Sathyanarayana Rao Find articles by T. Sex education is defined as a broad program that aims to build a strong foundation for lifelong sexual health by acquiring information and attitudes, beliefs and values about one's identity, relationships, and intimacy.
Sexual health is considered to be a state of physical, emotional, mental, and social well-being in relation to sexuality and not merely the absence of disease or infirmity as defined by the WHO.
Primarily, during adolescence 10—19 years its provision is a crucial preventative tool, as it is the opportune time when young people experience developmental changes in their physiology and behavior as they enter adulthood. These figures indicate the importance of specifically addressing the healthcare needs of this considerable demographic, particularly for the developing countries such as India.
Therefore, meeting the needs of such a vulnerable group and overcoming existing shortcomings in the delivery of tailored primary preventative measures would significantly improve the survival and general health conditions, nutritional status, and sexual and reproductive health of the future Indian adult population. This could be owing to the lack of knowledge of scientific evidence along with the gross unpreparedness of the public health system.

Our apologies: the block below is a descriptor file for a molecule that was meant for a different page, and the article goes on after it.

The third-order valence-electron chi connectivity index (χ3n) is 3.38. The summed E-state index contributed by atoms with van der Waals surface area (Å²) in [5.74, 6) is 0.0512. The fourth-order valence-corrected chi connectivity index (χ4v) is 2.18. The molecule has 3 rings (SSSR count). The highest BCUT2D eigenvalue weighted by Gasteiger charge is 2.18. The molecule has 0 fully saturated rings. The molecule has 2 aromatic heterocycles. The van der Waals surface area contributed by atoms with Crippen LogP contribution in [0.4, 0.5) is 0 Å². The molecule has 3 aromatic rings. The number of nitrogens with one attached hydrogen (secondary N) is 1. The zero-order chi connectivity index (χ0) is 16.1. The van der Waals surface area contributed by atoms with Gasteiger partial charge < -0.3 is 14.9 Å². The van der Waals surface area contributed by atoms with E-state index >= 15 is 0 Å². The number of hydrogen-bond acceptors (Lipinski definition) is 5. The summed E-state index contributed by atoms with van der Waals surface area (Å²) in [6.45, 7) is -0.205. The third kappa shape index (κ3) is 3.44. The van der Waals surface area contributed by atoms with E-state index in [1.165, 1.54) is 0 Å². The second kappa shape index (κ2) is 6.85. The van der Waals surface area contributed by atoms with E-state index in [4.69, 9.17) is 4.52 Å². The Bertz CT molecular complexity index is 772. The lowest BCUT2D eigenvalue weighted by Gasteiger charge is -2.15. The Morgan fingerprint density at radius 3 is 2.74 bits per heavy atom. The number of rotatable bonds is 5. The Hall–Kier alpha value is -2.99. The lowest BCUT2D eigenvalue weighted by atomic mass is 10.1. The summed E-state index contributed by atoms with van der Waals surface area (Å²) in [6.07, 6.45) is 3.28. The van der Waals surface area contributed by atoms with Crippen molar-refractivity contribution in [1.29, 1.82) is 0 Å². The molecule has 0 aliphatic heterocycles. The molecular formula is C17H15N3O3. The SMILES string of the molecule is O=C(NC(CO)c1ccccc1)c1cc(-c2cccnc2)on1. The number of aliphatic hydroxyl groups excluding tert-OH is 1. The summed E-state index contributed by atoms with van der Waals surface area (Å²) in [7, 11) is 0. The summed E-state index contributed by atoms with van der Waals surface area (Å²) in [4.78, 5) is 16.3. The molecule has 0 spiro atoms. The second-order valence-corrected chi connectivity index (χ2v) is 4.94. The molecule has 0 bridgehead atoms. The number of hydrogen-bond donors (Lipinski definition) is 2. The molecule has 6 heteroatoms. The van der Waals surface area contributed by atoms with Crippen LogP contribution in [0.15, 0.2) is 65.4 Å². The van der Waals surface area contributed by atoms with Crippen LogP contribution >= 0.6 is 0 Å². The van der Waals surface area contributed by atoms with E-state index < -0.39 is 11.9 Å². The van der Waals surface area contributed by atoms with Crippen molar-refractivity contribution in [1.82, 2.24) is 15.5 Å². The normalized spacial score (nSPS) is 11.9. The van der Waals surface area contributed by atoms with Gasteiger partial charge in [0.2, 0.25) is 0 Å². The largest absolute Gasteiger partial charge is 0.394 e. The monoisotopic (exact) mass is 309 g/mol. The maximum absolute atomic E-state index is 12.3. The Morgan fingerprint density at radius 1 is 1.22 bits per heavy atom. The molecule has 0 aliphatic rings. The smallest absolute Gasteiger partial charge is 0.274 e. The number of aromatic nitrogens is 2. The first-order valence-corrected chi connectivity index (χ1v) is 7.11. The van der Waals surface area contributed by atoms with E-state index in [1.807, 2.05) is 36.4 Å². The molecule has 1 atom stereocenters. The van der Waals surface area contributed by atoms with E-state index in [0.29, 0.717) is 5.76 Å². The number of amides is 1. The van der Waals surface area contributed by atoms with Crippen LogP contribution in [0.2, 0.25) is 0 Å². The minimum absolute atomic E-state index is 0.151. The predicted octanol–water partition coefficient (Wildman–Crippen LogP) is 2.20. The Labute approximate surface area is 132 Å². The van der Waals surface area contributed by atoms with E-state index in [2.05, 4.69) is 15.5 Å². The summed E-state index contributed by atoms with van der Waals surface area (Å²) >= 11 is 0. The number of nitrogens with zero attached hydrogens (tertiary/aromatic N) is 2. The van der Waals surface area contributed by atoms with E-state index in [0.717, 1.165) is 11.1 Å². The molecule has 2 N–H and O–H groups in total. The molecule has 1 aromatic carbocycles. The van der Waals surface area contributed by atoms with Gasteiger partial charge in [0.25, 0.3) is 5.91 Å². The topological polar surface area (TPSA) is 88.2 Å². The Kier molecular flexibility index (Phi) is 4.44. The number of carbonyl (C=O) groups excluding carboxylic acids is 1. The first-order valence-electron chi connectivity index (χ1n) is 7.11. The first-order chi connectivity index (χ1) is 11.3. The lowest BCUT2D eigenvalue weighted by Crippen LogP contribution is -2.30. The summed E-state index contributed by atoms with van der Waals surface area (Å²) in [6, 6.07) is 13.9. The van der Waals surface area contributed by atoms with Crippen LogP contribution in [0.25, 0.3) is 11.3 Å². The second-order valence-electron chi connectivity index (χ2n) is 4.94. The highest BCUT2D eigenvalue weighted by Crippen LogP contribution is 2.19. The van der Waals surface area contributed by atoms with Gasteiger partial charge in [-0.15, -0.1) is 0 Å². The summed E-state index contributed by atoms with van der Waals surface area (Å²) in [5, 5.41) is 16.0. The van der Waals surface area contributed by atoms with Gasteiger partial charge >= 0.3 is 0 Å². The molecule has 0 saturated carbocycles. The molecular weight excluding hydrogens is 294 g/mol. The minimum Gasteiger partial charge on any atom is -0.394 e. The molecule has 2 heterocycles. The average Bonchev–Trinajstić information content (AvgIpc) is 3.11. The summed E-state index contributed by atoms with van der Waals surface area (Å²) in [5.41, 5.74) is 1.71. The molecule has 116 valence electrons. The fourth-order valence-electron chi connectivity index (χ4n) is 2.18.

Healthcare professionals often lack the knowledge themselves that impacts upon imparting information to the adolescent population who seek it. Often comprehensive sexual histories are not taken, and sexual health is not openly discussed due to cultural and traditional norms in society. Incorrect information has the potential to create misunderstanding in the youth making them less likely to adopt healthy practices and attitudes toward sex enabling them to maintain lifelong sexual health.
They are taught to recognize situations in which they are pressurized by others and how to resist and deal with these, along with challenging long-standing prejudices they are faced in day to day life. Sex education at school level has attracted strong objections and apprehension from all areas of the society, including parents, teachers, and politicians, with its provision banned in six states which include Maharashtra, Gujarat, Rajasthan, Madhya Pradesh, Chhattisgarh, and Karnataka.